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The Lost Art of Connecting Dots: Part Seventeen

Ya know what? I’ve had it. I’m tired of all the foot-dragging, mindless resistance, and ideological opposition to electric vehicles (EV). We have to ban fossil fuels, stop polluting the environment, stop feeding plants with the carbon dioxide they need for photosynthesis, and start saving money because it’s demonstrably less expensive to … oh, shit. Hold on a minute.

Sorry. This just in: “Which is more expensive: Charging an electric vehicle or fueling a car with gas?”:

EVs cost more to “fuel” than gasoline cars that get reasonable gas mileage … On a yearly basis, assuming [a] mid-priced cars traveled 12,000 miles, it would cost $1,030 to drive an internal combustion car and $1,554 to drive an EV. For luxury cars that get 26 miles per gallon and use premium gas … the cost to drive an internal combustion car 100 miles is $12.60. The cost to drive a luxury EV … is $15.52 to travel 100 miles … [including] the extra EV taxes, the commercial charging and the home charging and the allowance of driving to a gas station, which, for most Americans, is very short compared to driving to a commercial charger.”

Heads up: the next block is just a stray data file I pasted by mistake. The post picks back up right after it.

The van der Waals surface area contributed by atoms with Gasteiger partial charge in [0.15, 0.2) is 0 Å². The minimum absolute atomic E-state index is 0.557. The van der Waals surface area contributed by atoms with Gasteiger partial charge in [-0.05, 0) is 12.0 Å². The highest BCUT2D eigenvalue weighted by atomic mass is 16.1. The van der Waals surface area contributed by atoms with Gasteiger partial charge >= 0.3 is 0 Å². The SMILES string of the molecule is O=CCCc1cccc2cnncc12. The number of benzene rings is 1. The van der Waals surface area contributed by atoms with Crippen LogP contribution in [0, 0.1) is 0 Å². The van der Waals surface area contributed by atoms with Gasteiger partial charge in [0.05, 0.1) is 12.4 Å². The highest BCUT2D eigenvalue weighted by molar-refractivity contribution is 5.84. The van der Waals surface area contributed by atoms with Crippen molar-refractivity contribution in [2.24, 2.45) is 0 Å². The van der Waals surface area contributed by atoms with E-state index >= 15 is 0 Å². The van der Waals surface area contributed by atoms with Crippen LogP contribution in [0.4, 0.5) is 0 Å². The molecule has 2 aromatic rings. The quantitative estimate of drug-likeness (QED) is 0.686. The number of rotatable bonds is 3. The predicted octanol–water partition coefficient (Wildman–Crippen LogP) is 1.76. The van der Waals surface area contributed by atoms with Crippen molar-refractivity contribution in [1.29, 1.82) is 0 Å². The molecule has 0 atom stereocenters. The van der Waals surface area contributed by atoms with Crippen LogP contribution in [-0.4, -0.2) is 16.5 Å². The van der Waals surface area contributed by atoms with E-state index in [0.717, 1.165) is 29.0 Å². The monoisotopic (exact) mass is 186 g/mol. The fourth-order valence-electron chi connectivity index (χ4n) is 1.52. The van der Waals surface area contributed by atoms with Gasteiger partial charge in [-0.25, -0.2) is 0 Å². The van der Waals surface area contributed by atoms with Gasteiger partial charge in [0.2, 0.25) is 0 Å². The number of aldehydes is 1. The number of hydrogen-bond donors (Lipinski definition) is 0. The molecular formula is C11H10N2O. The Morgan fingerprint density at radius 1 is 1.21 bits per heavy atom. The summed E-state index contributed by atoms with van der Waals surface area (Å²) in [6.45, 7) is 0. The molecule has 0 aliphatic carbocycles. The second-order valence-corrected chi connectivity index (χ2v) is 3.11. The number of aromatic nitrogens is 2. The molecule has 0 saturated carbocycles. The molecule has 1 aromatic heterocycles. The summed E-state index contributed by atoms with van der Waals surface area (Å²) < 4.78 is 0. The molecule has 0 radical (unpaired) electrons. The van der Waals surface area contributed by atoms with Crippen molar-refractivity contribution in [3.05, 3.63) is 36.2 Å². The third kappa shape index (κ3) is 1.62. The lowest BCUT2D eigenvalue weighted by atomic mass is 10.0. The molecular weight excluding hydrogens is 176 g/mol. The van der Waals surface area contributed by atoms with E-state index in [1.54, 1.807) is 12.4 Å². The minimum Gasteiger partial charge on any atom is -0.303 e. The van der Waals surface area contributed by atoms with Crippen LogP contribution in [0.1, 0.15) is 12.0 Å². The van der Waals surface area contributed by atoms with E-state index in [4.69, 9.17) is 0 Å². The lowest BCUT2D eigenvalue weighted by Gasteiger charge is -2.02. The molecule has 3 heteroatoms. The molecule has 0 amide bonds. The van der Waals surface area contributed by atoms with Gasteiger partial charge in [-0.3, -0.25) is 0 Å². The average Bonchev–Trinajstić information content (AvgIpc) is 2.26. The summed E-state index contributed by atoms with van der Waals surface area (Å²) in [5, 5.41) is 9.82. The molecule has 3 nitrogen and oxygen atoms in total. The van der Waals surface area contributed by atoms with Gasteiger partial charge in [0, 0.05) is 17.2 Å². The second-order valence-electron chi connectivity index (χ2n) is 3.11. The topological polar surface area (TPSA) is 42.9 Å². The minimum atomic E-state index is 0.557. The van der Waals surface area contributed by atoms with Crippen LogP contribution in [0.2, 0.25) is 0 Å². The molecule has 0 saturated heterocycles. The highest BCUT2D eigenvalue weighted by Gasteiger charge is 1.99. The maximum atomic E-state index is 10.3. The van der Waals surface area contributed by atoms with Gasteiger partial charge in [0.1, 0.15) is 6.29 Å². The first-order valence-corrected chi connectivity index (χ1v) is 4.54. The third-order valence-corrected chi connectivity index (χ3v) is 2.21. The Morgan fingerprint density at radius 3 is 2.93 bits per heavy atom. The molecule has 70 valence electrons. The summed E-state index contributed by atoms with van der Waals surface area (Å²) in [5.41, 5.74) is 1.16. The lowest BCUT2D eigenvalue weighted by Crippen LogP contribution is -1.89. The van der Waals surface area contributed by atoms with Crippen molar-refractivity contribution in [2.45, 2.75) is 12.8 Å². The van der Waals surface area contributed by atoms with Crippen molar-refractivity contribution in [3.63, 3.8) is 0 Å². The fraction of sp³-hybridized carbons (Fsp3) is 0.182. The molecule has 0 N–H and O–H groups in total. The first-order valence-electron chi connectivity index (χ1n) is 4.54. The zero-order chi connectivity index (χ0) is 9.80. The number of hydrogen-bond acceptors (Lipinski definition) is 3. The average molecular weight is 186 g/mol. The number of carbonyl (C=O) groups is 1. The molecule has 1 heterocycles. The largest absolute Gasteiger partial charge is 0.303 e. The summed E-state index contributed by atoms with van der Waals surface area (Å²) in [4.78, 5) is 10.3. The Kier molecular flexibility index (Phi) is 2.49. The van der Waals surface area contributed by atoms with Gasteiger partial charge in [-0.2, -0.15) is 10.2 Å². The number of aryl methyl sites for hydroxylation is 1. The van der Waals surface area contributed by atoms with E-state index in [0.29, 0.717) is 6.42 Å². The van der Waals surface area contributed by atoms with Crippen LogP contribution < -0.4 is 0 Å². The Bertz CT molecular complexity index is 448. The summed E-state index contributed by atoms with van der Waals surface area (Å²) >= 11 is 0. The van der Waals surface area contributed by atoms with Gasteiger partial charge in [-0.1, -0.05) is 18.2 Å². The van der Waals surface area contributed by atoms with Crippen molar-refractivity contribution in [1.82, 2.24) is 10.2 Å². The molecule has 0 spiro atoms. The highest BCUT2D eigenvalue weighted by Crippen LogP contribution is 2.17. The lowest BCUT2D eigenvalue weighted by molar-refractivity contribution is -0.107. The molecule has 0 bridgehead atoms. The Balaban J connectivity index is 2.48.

Well, yeah. But see, here’s the thing: As a client once said to me, those are just numbers. If you actually believe in things like empiricism and numerical values. Fine. If not, it’s clearly less expensive to drive an EV — but only if you ignore things like empiricism and numerical values. It also makes much more sense if you ignore the fact that the electricity for your EV will come from fossil-fuel-driven generators. It’s kind of an ironic little circle … if you have a sense of irony.